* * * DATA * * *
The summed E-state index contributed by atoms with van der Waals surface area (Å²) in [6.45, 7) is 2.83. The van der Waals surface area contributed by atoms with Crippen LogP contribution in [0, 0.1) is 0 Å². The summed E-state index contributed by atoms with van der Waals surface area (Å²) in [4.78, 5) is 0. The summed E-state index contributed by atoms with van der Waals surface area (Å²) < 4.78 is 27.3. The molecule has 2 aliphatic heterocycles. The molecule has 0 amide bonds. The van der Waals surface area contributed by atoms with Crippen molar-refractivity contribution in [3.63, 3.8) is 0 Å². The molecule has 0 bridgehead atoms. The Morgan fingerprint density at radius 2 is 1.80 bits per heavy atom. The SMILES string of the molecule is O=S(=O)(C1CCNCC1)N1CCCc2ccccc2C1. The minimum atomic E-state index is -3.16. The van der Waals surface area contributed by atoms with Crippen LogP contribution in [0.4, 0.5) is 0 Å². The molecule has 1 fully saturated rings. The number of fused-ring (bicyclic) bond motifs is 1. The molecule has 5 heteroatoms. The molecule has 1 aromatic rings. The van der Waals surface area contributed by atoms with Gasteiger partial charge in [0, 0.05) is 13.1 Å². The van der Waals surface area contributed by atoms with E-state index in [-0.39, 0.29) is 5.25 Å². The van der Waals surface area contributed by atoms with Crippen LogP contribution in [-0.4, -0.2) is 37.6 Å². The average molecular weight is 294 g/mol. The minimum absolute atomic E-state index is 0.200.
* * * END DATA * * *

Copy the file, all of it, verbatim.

The summed E-state index contributed by atoms with van der Waals surface area (Å²) in [6.45, 7) is 2.83. The van der Waals surface area contributed by atoms with Crippen LogP contribution in [0, 0.1) is 0 Å². The summed E-state index contributed by atoms with van der Waals surface area (Å²) in [4.78, 5) is 0. The summed E-state index contributed by atoms with van der Waals surface area (Å²) < 4.78 is 27.3. The molecule has 2 aliphatic heterocycles. The molecule has 0 amide bonds. The van der Waals surface area contributed by atoms with Crippen molar-refractivity contribution in [3.63, 3.8) is 0 Å². The molecule has 0 bridgehead atoms. The Morgan fingerprint density at radius 2 is 1.80 bits per heavy atom. The SMILES string of the molecule is O=S(=O)(C1CCNCC1)N1CCCc2ccccc2C1. The minimum atomic E-state index is -3.16. The van der Waals surface area contributed by atoms with Crippen LogP contribution in [0.4, 0.5) is 0 Å². The molecule has 1 fully saturated rings. The number of fused-ring (bicyclic) bond motifs is 1. The molecule has 5 heteroatoms. The molecule has 1 aromatic rings. The van der Waals surface area contributed by atoms with Gasteiger partial charge in [0, 0.05) is 13.1 Å². The van der Waals surface area contributed by atoms with E-state index in [-0.39, 0.29) is 5.25 Å². The van der Waals surface area contributed by atoms with Crippen LogP contribution in [-0.4, -0.2) is 37.6 Å². The average molecular weight is 294 g/mol. The minimum absolute atomic E-state index is 0.200.